Translated, it's the strongest signal yet that Brown has been convinced by the case for more fiscal autonomy for Scotland. It's not quite Devolution Max - a parliament responsible for raising and spending its own taxes - but Number 10 is not a roadblock to the development of devolution any more.
These lines about “a budget being linked to the success of the economy” look like the Prime Minister favours a system similar to the German Lander where federal parliament budgets are linked to the economic growth in their region.
The German system, on quick inspection, give the lander an incentive to grow their regional economy. In Scottish terms all this, I assume, would take place in a post-Barnett world. If you thought the Barnett formula for assigning the block grant to the Scottish parliament was complicated, hang onto your hat.
Scottish Labour MSPs feel the development of devolution is the needed to blunt the separatist sirens of the SNP come the next UK general election and the promised independence referendum. Long haul strategists in the SNP, who see independence as a process rather than one giant leap, may be pleased too.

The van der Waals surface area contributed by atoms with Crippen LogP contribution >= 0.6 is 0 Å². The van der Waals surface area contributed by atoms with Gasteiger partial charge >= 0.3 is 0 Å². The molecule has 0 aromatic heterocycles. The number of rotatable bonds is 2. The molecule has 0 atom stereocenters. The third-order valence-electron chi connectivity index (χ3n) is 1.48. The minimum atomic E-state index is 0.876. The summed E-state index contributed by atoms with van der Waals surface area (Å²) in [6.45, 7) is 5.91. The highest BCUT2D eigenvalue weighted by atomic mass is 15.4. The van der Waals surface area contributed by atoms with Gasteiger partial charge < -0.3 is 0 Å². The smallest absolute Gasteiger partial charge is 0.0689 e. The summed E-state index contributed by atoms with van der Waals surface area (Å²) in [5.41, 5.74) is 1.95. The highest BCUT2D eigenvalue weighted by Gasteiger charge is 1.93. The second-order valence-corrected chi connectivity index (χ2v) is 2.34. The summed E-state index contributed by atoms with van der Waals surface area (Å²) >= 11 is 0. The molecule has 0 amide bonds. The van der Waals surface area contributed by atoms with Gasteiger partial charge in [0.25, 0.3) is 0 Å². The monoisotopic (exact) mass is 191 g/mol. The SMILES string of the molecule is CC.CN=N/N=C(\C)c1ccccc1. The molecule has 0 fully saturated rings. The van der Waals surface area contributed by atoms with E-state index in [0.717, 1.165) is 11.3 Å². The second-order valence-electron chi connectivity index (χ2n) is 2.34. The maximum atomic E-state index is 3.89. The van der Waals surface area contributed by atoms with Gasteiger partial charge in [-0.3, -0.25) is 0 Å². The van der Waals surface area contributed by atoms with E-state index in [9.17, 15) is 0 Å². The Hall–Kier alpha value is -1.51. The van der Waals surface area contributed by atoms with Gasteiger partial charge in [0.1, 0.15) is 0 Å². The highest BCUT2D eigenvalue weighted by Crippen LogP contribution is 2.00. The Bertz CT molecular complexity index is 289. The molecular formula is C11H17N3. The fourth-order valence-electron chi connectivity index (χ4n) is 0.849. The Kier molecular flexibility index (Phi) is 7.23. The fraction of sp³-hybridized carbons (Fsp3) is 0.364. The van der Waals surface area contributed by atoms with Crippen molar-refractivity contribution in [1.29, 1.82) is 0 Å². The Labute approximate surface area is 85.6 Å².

In case you missed it on Radio 4 this morning and in the New Statesman Mr Clarke has given the Prime Minister three months max to improve his scores before the cabinet drag him out of Downing Street. Otherwise its all over for the Labour party warns Clarke. Will the cabinet take heed of the former Blairite bruiser?
Mr Brown is off to Liverpool this morning and then on to Glasgow where he will make a speech that will not give too much attention to the biggest question of the day - how long does he think he got as Prime Minister?
His text of the speech, we understand, is long on analysis and short on policy. It will begin with an assessment of the global economic situation, how it is affecting every economy and every country but how the UK economy is better placed than it has been in the past to get through. There may, or may not, be some words on Scotland.
There's a bit on how the economic resilience will be backed up with interventions that will help British people through and then there's a blank bit which should have been the announcement on an energy efficiency package for this winter brokered between the government and the power companies.